• "Stranger" evangelism is easier
  • Building relationships is much harder and takes much more time
  • We've given up on adult evangelism
  • The "invite someone to church" style used to work. Less so. Probably wrong headed
  • We've been isolationists .... separated from neighbors
  • Few in church even attempt evangelism

 

Ron Bean's picture

I typically have at least three books going at once. One theological, one history, and one fiction.

Currently that is: Lectures to My Students (a re-re-re-read) and The Message Bible, Bill O'Reilly's Legends and Lies, and a book of Maine humorous short stories by John Gould (The Jonesport Raffle).

My confession: a couple of years ago I read the entire Harry Potter series over the summer and found them quite entertaining. (I also turned my annoying neighbor into a toad.)

"Some things are of that nature as to make one's fancy chuckle, while his heart doth ache." John Bunyan

TylerR's picture

Editor

I re-read Books 1-5 this summer. They are excellent. Very well done.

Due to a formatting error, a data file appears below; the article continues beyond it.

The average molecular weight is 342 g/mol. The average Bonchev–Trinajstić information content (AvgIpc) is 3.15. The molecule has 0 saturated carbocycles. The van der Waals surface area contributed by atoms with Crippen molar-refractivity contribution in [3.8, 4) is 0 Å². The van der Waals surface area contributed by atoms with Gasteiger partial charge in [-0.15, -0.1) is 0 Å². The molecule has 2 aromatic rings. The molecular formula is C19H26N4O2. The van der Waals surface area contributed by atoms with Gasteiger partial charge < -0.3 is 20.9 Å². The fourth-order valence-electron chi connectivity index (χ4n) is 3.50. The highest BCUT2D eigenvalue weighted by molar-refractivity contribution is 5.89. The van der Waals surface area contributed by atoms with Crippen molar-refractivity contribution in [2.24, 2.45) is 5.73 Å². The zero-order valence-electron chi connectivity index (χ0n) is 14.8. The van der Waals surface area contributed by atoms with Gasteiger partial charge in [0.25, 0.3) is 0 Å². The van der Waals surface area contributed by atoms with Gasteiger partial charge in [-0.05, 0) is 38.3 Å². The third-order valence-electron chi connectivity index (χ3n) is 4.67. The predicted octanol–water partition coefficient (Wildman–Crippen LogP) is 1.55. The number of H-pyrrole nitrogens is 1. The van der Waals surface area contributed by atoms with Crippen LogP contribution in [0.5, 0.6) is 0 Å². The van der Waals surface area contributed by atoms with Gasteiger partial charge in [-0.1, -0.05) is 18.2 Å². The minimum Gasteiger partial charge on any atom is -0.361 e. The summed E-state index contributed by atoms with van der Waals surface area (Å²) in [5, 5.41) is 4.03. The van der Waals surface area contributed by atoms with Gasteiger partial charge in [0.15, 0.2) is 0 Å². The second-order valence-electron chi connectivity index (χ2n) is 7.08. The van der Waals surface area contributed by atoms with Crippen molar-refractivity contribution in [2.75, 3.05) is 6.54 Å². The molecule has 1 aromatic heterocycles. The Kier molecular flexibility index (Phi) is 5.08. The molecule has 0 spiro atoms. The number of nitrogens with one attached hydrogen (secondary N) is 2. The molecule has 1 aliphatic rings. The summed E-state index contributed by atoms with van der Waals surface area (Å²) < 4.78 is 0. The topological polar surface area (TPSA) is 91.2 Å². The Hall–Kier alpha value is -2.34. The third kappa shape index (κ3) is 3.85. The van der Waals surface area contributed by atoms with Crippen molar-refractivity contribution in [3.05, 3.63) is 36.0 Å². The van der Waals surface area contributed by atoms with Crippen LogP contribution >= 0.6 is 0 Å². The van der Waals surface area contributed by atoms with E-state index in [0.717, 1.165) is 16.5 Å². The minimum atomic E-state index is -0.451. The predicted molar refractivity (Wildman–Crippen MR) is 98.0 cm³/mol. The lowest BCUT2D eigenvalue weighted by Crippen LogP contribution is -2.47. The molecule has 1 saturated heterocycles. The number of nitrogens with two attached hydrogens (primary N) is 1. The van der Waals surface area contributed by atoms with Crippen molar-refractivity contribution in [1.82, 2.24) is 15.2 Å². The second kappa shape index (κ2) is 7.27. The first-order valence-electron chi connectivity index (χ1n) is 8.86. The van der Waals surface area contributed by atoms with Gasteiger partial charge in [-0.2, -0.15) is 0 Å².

Tyler is a pastor in Olympia, WA and an Investigations Manager with a Washington State agency. He's the author of the book What's It Mean to Be a Baptist?

Ed Vasicek's picture

I love a good who done it.  I exhausted Agatha Christie (and Perry Mason) a long time ago.  Now I am reading the Cherringham mysteries (also known as Cosy mysteries).  Two read so far.  An occasional swear word, but pretty good (so far).

"The Midrash Detective"

dgszweda's picture

I don't have time to really read for pleasure.  Maybe someday, but probably at that point, I will be dead and the need to read fiction would have been useless at that point.

Jim's picture

This book - got me my first big promotion

REXX in a TSO environment 

I mastered REXX and was a SME 

Also read about JCL, TSO Utilities, PL/1, etc

Second big promotion was around HTML, CSS, Javascript, Cold Fusion

I had a technology library of several hundred books - (all given away when I retired)

Third major step was around BCP, servers, distributed systems, DASD farms. Never became an expert but books helped me to fool some